Quantification of Microstructure in Plate Steels Using EM Sensor Technology

Lead Research Organisation: University of Warwick
Department Name: WMG


The ability to non-destructively characterise metal microstructures in-situ during hot processing offers enormous advantages to metals producers for dynamic feedback control and optimisation. Hot rolling and controlled cooling during steel production is used to develop the desired microstructures and currently feedback is achieved via temperature measurement coupled to mill models to indirectly determine microstructure development. The ability to directly measure microstructural parameters on-line therefore represents a significant step forwards; in this project electromagnetic (EM) sensors for on-line inspection are considered. EM sensor signals are sensitive to changes in the relative permeability of a steel sample, where the relative permeability is determined by the steel microstructure, temperature and presence of applied or residual stresses. EM based sensors are already used in the steel industry to assess the condition of strip steels off-line or in mill locations where the strip is cold. Primetals Technology Limited is currently developing an EM system for hot steel inspection, with systems being trialled in the cooling zone after hot strip rolling for phase transformation fraction measurement.
The key to developing this technique in the industrial environment for a broader range of microstructural characterisation is to understand and interpret the meaning of the EM sensor signal in the context of the steel microstructure. This is not straightforward, as it has been demonstrated that a number of microstructure constituents influence the measured signal. For example grain size, precipitates, texture, phase balance and distribution. In addition, when considering plate and sections the influence of non-uniform through thickness microstructure (and temperature for in-situ testing during hot deformation or cooling) needs to be considered. This project will assess the role of microstructure on the EM sensor signals. Factors such as residual stress, through thickness variations in microstructure and/or temperature will be considered.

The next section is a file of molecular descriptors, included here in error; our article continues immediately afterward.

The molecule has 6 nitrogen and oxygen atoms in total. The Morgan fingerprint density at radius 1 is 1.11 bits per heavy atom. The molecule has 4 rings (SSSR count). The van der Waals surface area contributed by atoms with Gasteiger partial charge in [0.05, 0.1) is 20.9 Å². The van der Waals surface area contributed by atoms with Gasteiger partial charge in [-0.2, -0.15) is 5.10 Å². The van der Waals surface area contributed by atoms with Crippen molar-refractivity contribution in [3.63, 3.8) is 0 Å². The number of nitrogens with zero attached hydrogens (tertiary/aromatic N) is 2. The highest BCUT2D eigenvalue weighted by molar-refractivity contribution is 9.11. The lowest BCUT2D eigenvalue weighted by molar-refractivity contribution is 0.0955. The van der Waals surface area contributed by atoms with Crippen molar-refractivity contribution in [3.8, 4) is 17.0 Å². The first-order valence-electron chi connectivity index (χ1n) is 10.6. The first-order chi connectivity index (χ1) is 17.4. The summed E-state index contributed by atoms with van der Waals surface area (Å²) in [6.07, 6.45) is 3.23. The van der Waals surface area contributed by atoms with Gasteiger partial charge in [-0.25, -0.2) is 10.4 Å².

The project is aligned with the EPSRC research themes of: 'sensors and instrumentation' in supporting the design of new sensor system and interpretation of the signals with respect the steel microstructures; 'materials engineering - metals and alloys' through use of the sensor system to understand the development of steel microstructure during processing; and 'manufacturing technologies' as the sensors will provide dynamic feedback for rolling mill optimization to produce steel products with consistent microstructures and hence properties.


10 25 50
publication icon
Shen J (2019) Real-time in-line steel microstructure control through magnetic properties using an EM sensor in Journal of Magnetism and Magnetic Materials

Studentship Projects

Project Reference Relationship Related To Start End Student Name
EP/N509401/1 30/09/2015 25/02/2022
1644925 Studentship EP/N509401/1 04/10/2015 22/01/2020 William George Jacobs
Description I am working towards establishing the relationship between the Industrial EMspec Sensor and phase fraction transformed for a range of steels, and this changes with relevant material parameters such as magnetic permeability and resistivity. Also relating the experimentally determined relationship to that determined using an FE model developed in a parallel project.
Exploitation Route The work on my project will go towards the commercialisation of the Industrial EMspec sensor. This sensor will be aimed at steel companies to help improve the processing of steel.
Sectors Manufacturing, including Industrial Biotechology